I walked away to check on our eldest, who was in the playroom waiting, and I was physically sick. In fact both me and Amanda were, but we forced it down in order to be there for Caleb. He will likely never know how we felt during that half hour and thereafter. He doesn’t understand how emotionally wrenching it was to make a decision for his health, knowing that it would mean physical pain in the immediate and probably emotional pain long-term as it takes years for the adult tooth to grow in (kids can be cruel). He can’t know how much it hurt us to hold him down, forcing him to participate in something he was scared of and didn’t understand. He didn’t have insight into how nauseous and light-headed we felt actually watching what was going on in his mouth (that he couldn’t see), and wishing there was any other way. Within five minutes he was up and playing, no noticeable difference other than gauze hanging out of his mouth. He was even running to get toy tokens for his suffering, as we begged him to be careful and avoid any further accidents. But two days later I still see his bloody mouth when I close my eyes. I hear his screams and my heart breaks all over. I know without a doubt that we made the right decision, and seeing his recovery and happy play confirms that. But I will always be plagued by dad-guilt for having to put him through it and participate in it. My wife had trouble sleeping that night, and every once in a while we just stop and talk about how horrible it was.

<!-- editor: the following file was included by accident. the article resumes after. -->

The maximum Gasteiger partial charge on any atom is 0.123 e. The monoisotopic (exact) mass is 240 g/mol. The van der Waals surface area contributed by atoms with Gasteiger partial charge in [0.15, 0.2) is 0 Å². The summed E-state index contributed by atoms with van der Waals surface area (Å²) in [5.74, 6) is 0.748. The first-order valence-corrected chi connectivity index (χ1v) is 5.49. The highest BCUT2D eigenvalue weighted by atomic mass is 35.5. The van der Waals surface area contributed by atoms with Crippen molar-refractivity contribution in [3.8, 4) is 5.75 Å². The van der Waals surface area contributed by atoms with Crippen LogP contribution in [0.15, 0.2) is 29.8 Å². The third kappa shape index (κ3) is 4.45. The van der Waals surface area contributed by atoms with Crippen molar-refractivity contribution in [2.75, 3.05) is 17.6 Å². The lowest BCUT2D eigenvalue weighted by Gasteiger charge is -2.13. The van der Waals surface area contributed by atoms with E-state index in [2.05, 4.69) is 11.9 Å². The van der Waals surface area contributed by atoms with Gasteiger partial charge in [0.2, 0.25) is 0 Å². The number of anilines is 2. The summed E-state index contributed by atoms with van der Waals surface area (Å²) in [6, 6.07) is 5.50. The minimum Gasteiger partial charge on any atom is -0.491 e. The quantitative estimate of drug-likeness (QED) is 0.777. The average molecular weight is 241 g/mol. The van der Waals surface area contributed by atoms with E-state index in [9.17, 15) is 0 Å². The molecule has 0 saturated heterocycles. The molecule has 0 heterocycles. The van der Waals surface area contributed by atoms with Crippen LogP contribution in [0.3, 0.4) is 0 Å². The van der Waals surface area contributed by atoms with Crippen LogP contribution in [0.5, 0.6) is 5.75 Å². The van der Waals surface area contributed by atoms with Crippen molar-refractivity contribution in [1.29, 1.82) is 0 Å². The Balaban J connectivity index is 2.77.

And so it is with God. I know times that I’ve been in pain, facing situations that seemed completely unnecessary. There was no discernible purpose or uplifting silver lining. It just hurt, plain and simple. I saw in the Bible and heard from Church that God loved me, that He wanted the best for me, that it was all for my good. But I felt how Caleb must have lying there, looking through his teary eyes at his dad saying the same thing. “You say that, but I don’t believe you. If you really loved me you’d put a stop this.” But to truly care for Caleb I had to see him healed, and God also allows for lesser pains in our lives in order to accomplish the saving and healing of our souls. After we got home I took Caleb to the side and assured him that mommy and I love him and Carson more than anything in this world, and that we would never do anything that wasn’t for his good. God does the same for you. No matter the hurt, no matter how cruel you think it is that he’d want you to give up some part of your life, whether you understand what’s going on or not, He loves you in a deep and tremendous way. He hurts with all of your hurts, and I’m sure He longs for the day when you can see all the intricacies behind what seems at the moment like simple indifference. Even greater than my pain of watching Caleb lose a tooth, He watched His Son die in order to accomplish your salvation. Just as Jesus Christ trusted God the Father in that trial, being fully convinced of His love and plan to work for good, we can trust God in the same way and walk forward in confidence knowing that our situation is in His loving hands, no matter how we feel.